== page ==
For all the time they spend sleeping and lolling about, cats are industrious groomers. For many cats. that fastidiousness has a consequence: hairballs.
According to veterinarian Bruce Fogle’s book “Complete Cat Care,” cats spend as much as 10 percent of their day, about two and a half hours, engaged in cleaning themselves tip to tail.
Cats use their tongues as a kind of organic vacuum to remove debris and spruce up the undercoat, but occasionally, the bag needs to be emptied, said Rachel Walker, practice manager of the Cat Clinic of Chattanooga.
“It all balls up in their stomach, and they have to regurgitate it because they can’t properly digest it,” Walker said.
Hairballs may seem disgusting, but grooming is hardwired into cats’ genetic code, so if a cat has them, he will always have them. Changes to the frequency of hairballs, however, should be addressed by a veterinarian, Walker said.
Owners can help cut down on excess dead fur by combing their cat’s coat. Bristle brushes are a good start, but Fogle recommends additional passes with a comb — wider teeth for long hair, narrower for shorter — to get the most fur.
Veterinarians also can prescribe special, higher-fiber diets to help control hairballs. Flavored gels, such as Laxatone, can also be used to help lubricate the digestive tract to ease the passage of ingested hair, Walker said.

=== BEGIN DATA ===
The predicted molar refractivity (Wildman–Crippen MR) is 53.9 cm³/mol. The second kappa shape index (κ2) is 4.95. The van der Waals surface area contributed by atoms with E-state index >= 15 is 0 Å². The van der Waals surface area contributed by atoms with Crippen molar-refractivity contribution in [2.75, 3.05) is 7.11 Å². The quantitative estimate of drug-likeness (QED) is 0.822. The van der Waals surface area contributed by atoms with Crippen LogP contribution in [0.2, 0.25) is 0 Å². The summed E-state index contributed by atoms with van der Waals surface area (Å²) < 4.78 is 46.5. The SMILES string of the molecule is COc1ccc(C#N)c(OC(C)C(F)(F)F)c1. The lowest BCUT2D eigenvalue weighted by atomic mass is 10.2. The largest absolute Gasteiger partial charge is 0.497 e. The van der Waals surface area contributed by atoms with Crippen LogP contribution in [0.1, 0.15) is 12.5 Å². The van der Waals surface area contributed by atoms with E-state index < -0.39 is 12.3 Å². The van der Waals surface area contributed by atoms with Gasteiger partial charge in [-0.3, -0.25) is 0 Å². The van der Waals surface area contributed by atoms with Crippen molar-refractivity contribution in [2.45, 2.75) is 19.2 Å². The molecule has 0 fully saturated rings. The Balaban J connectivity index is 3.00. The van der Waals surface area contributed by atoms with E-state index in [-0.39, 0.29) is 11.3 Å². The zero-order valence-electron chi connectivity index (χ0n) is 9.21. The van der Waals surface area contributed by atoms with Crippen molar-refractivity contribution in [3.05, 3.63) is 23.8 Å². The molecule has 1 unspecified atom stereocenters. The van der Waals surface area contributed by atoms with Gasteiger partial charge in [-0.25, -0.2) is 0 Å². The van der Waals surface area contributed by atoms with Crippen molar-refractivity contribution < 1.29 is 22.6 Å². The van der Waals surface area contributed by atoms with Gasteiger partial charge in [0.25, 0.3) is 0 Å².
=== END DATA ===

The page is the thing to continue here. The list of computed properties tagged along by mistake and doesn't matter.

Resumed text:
Officials in a Phoenix suburb are considering a plan that would turn dog waste collected from an area park into an energy source. Don’t pooh-pooh the idea before you hear it out. The Arizona Republic reports that students from Arizona State University would design and create a “dog waste digester” that the city of Gilbert, Ariz., could use to turn pet leavings into methane gas that in turn generates power. The proposed project would use the new energy source to run a street lamp first, and possibly other uses later. — The Associated Press
Casey Phillips has worked as a features reporter in the Life department since May 2007. He writes about entertainment, young adults, technology and people of interest. Casey hails from Knoxville and earned a bachelor of science degree in journalism and a bachelor of arts in German. He previously worked as the features editor for Sidelines at Middle Tennessee State University. Casey received the East Tennessee Society of Professional Journalists Award of Excellence for Reviewing/Criticism in ...